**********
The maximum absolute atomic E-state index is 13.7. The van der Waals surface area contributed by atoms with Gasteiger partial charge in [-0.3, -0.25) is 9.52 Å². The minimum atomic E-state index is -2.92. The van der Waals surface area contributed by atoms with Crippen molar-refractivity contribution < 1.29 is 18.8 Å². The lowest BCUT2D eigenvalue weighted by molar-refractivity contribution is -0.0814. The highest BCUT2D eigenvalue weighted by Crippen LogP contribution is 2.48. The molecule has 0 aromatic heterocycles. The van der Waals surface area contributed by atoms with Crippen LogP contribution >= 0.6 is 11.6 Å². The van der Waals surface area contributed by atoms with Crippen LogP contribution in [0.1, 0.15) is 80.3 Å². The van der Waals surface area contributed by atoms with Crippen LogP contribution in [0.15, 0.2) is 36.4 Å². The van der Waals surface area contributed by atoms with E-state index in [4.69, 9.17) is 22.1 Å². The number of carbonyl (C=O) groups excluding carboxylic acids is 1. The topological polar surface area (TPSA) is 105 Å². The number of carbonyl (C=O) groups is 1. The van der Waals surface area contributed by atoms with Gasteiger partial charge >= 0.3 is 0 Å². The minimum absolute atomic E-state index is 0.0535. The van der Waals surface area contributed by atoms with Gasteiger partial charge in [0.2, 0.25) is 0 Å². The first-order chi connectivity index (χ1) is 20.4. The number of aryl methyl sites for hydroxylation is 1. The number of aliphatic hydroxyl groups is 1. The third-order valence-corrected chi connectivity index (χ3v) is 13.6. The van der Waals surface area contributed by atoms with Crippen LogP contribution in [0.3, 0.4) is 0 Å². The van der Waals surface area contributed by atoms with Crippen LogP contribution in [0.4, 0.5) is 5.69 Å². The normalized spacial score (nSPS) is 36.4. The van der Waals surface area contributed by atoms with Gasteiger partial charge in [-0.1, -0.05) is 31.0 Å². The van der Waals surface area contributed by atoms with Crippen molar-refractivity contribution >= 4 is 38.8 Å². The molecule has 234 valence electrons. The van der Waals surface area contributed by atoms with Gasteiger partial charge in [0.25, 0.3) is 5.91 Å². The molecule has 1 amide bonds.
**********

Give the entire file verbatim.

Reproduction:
The maximum absolute atomic E-state index is 13.7. The van der Waals surface area contributed by atoms with Gasteiger partial charge in [-0.3, -0.25) is 9.52 Å². The minimum atomic E-state index is -2.92. The van der Waals surface area contributed by atoms with Crippen molar-refractivity contribution < 1.29 is 18.8 Å². The lowest BCUT2D eigenvalue weighted by molar-refractivity contribution is -0.0814. The highest BCUT2D eigenvalue weighted by Crippen LogP contribution is 2.48. The molecule has 0 aromatic heterocycles. The van der Waals surface area contributed by atoms with Crippen LogP contribution >= 0.6 is 11.6 Å². The van der Waals surface area contributed by atoms with Crippen LogP contribution in [0.1, 0.15) is 80.3 Å². The van der Waals surface area contributed by atoms with Crippen LogP contribution in [0.15, 0.2) is 36.4 Å². The van der Waals surface area contributed by atoms with E-state index in [4.69, 9.17) is 22.1 Å². The number of carbonyl (C=O) groups excluding carboxylic acids is 1. The topological polar surface area (TPSA) is 105 Å². The number of carbonyl (C=O) groups is 1. The van der Waals surface area contributed by atoms with Gasteiger partial charge >= 0.3 is 0 Å². The minimum absolute atomic E-state index is 0.0535. The van der Waals surface area contributed by atoms with Gasteiger partial charge in [0.2, 0.25) is 0 Å². The first-order chi connectivity index (χ1) is 20.4. The number of aryl methyl sites for hydroxylation is 1. The number of aliphatic hydroxyl groups is 1. The third-order valence-corrected chi connectivity index (χ3v) is 13.6. The van der Waals surface area contributed by atoms with Crippen LogP contribution in [0.3, 0.4) is 0 Å². The van der Waals surface area contributed by atoms with Crippen LogP contribution in [0.4, 0.5) is 5.69 Å². The normalized spacial score (nSPS) is 36.4. The van der Waals surface area contributed by atoms with Gasteiger partial charge in [-0.1, -0.05) is 31.0 Å². The van der Waals surface area contributed by atoms with Crippen molar-refractivity contribution >= 4 is 38.8 Å². The molecule has 234 valence electrons. The van der Waals surface area contributed by atoms with Gasteiger partial charge in [0.25, 0.3) is 5.91 Å². The molecule has 1 amide bonds.